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You Can Take it With You

“You can’t take it with you!”

I’m sure you’ve heard these words. A warning against materialism, you might have heard them to counter a phrase attributed to Malcolm Forbes (wealthy entrepreneur): The one who dies with the most toys wins.

Okay, so materialism is bad. Got that. But what can you take with you? That’s the question I’d like to address today. It’s an important question because of something I call lifeboat theology. Let’s get in the boat and wait for rescue. Lifeboat theology isn’t complete heresy, but it’s sufficiently misleading that it can do some serious damage.

I was raised with lifeboat theology. It goes like this.

You’re lost in your sin. You need saving. Jesus died on the cross to save you so that when you die, you will go to heaven. End of story.

We are immaterial souls waiting to go to heaven. Take a look at this section of the Apostle’s Creed:

I believe in God, the Father Almighty, Creator of Heaven and earth; and in Jesus Christ, His only Son Our Lord, Who was conceived by the Holy Spirit, born of the Virgin Mary, suffered under Pontius Pilate, was crucified, died, and was buried.

The Apostle’s Creed is wonderful . . . as far as it goes. But did you notice the vast gap in the middle? What took place between Christ’s birth and his arrest and crucifixion? It’s as though he never actually lived a human life. Why the need to live a human life at all? He could have walked out of a mist onto a cross and died for us, without ever needing to live with us.

And that’s a problem. It’s a big problem.

Lifeboat theology emerges from a form of Greek thinking, which splits the body from the soul. At its worst, it has resulted in Gnosticism and various forms of pietism, which denigrate the body and call believers to focus solely on the realm of the spirit. Biblical terms like “the world” and “the flesh” are viewed not as the human being in rebellion, but the corruption of the body, from which we must escape. For the Christian, the soul has therefore been saved for one purpose alone: so that it can take up residence in heaven. No need to consider the body.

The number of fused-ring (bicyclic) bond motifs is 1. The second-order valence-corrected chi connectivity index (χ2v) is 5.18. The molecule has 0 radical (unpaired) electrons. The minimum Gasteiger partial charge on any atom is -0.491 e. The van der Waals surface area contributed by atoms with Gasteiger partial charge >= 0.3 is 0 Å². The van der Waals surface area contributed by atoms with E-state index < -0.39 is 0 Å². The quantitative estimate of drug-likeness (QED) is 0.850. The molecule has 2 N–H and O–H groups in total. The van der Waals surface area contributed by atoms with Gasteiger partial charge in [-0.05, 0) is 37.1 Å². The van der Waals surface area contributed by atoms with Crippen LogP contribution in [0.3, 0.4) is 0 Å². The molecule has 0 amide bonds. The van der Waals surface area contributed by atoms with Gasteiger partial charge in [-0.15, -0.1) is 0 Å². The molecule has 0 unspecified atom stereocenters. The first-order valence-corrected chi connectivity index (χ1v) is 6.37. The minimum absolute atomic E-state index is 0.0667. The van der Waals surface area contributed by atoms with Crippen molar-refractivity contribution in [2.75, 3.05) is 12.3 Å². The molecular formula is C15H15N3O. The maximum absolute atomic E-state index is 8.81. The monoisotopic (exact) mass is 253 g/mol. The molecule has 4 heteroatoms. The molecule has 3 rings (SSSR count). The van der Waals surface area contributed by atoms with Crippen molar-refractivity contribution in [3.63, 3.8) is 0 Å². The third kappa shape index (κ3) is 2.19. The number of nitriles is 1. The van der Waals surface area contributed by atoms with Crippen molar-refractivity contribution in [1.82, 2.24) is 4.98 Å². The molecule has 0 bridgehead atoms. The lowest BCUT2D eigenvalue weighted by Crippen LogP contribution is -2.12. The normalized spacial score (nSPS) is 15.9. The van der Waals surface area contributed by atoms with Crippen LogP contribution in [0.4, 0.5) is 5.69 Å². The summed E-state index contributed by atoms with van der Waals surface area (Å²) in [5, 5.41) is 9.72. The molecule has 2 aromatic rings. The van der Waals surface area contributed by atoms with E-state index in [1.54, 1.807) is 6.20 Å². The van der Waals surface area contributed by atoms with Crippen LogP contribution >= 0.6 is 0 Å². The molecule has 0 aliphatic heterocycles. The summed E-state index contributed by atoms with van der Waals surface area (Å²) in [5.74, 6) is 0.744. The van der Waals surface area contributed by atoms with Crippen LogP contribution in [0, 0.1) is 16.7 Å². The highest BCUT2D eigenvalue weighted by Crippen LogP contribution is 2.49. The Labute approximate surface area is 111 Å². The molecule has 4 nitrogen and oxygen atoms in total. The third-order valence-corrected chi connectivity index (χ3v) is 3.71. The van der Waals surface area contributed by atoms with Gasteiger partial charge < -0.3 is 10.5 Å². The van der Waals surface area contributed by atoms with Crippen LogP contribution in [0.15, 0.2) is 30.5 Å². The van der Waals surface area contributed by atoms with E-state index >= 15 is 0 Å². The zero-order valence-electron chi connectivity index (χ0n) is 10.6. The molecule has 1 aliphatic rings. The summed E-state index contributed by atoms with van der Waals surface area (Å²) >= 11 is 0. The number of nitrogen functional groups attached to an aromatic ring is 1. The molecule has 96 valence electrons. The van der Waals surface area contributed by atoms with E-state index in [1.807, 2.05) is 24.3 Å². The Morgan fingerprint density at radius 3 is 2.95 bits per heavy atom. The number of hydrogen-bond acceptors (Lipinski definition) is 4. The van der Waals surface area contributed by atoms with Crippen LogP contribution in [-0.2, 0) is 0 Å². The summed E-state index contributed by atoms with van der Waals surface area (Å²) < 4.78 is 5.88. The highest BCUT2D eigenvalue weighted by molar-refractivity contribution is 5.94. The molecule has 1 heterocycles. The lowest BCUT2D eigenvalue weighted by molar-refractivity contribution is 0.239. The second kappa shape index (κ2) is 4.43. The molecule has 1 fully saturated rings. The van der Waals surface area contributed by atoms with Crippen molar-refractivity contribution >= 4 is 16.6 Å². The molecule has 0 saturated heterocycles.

But that simply isn’t true. It’s not our destiny at all. Verses like Colossian 3.2 – set your hearts on things above, not on earthly things – are incorrectly applied to bolster lifeboat thinking.

Unfortunately, vestiges of this belief linger today in many churches. It probably lingers in your congregation.

Sadly, there is . . .

No awareness of the importance of bodily life. No understanding of the need to care for creation. No thoughts about justice or care for the poor. Just “I got a ticket to the sky, where I’ll meet my Saviour in the sweet by-and-by.” Why make sacrifices for my Lord, when I’m already holding a golden ticket?

Not buying it. And nor should you or your congregation.

First, I must encourage you to read N.T. Wright’s fabulous book, Surprised by Hope. A treasure, which will give you new eyes. Second, what can you take with you? Two things.

Your memories

One day, when God makes all things new, we will live in his new heavens and new earth (See Rev. 21). No, I don’t know what that will look like, but I do know that I will be there. And so will you. I also know that memories are essential to human beings. People with Alzheimer’s start to lose their sense of self. When a person cannot remember who they are, they become a husk. It is a tragedy. So I am confident that God won’t simply re-set me without my memories. My memories are an essential part of my identity. When Christ was raised from the dead, he gave us a template for our experience in a resurrected body. He also brought his memories with him. He knew his disciples and he re-instated Peter.